Made a guide on how to apply for rice ration for provinces short of supply.
1. Take an accurate census of your provinces.
2. Based on 300 grams milled rice (uncooked) per person per day, make an estimate of the needs of the provinces per day, per month and for the whole period of scarcity. Indicate deduction that can be made for any local harvests.
3. Have the provincial governor and the provincial commander (army) recommend the ration requested.
4. The request for rice ration will have to be approved by the Military Administration (Manila) at the former Department of Agriculture building. (At present, approval is made by Col. Uzaki). Said office will also determine the quantity and method of rationing for the provinces.
5. Once approved, take to the NARIC, 732 Evangelista, corner Azcarraga.
6. Present price: 117.50 per cavan, no sack, ex bodega. Deposit for sacks: 40¢ each. No checks accepted. Prices subject to revisions
Mr. Inada is getting more despotic, day by day, he slapped another employee.
The newspapers are filled with stories on the kindness of the Japanese. Pictures of Japanese soldiers playing with Filipino children and pictures of Japanese soldiers giving food to Filipino war prisoners.
Received information that there is plenty of camote in Pangasinan, particularly in the municipalities of Bautista and Gerona; mongo, in the municipalities of Bautista and Gerona; mongo, in the municipalities of Urdaneta, Villasis and Binalonan; corn is almost all municipalities. There is no outlet for these products at present because of the dislocation of transportation and the lack of fuel. Must ask the Military Administration to take a hand in the purchase of these valuable food products for distribution and marketing.
Several prisoners of war have escaped from camp. That is like escaping from death.
Four-page pictorial on this Sunday’s Tribune regarding the historic defeat of the Fil-American defenders of Bataan.
In the front page is a candid shot of Lieut. Gen. Masaharu Homma, Commander-in-Chief of the Imperial Japanese Forces. Ironically, the background of the picture is Jose Rizal’s monument.
On the lower portion of the page is a picture of Major General Edward King, Jr., Commander of Bataan, with members of his staff. They are seated on wooden chairs. General King has his arms crossed and he looks aloof. The aide beside him looks thin, haggard, lonely.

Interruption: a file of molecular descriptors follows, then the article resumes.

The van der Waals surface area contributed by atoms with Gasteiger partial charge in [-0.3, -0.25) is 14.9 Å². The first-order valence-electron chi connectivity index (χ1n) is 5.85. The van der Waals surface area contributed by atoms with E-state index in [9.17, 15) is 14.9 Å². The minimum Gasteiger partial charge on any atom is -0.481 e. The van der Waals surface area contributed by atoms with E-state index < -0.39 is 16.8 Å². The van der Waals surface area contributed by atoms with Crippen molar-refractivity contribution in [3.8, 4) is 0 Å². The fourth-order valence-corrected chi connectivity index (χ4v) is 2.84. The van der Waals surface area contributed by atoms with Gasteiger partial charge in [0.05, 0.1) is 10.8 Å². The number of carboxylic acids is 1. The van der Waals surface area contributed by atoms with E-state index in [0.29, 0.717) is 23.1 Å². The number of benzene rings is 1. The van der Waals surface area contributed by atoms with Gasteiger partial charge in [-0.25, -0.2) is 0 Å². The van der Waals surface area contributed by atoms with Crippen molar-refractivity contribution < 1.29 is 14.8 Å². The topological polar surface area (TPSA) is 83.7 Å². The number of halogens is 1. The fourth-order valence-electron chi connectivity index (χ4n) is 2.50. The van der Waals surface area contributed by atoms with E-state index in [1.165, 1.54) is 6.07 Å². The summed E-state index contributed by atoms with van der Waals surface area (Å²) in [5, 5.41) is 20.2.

The next page shows several shots of Japanese tanks breaking through jungle vines and dusty, winding roads. Also pictures of USAFFE troops marching towards Orani, some carrying white flags. In the center of the page is a heart-rending picture of troops closely hemmed in a small area with pieces of cloth tied on their heads to protect themselves from the sun. You can that see they all look gaunt, skeletal, weary, sick.
There is also a picture of two American doughboys, helmets tilted at an angle, with cigarettes dangling on their mouths and a smile on their faces.
Commissioner of Agriculture, Rafael Alunan, gave a speech before the rice-production conferees. He said in part:
With the closing of the sources of imported rice and the disruption of the normal life in our rural districts, a situation already bad has been aggravated.
The country imports an annual average of 1,500,000 cavans of rice which is equivalent to 3,000,000 cavans of palay.
It behooves us therefore to give more intelligent thought and to take better coordinated steps to solve this important problem of food of our people.
We have held numerous conversations with the Japanese authorities and it was agreed to adopt a national program of rice production authorities of the rice-growing provinces to cooperate in the carrying out of such a program. Necessarily, the program of increased rice production involves the increased production also of other food crops.
The danger of a food shortage in view of the difficulty to import rice cannot be minimized. War has cut our overseas source of supply. We must depend on ourselves if we are to be saved. I hope the Commissioner of Agriculture, Rafael Alunan, and the Commissioner of the Interior, Jose Laurel, will exert every effort to increase the country’s rice production to a point commensurate with its consumption.
The campaign for increased rice production should not end with the Commissioner’s speech.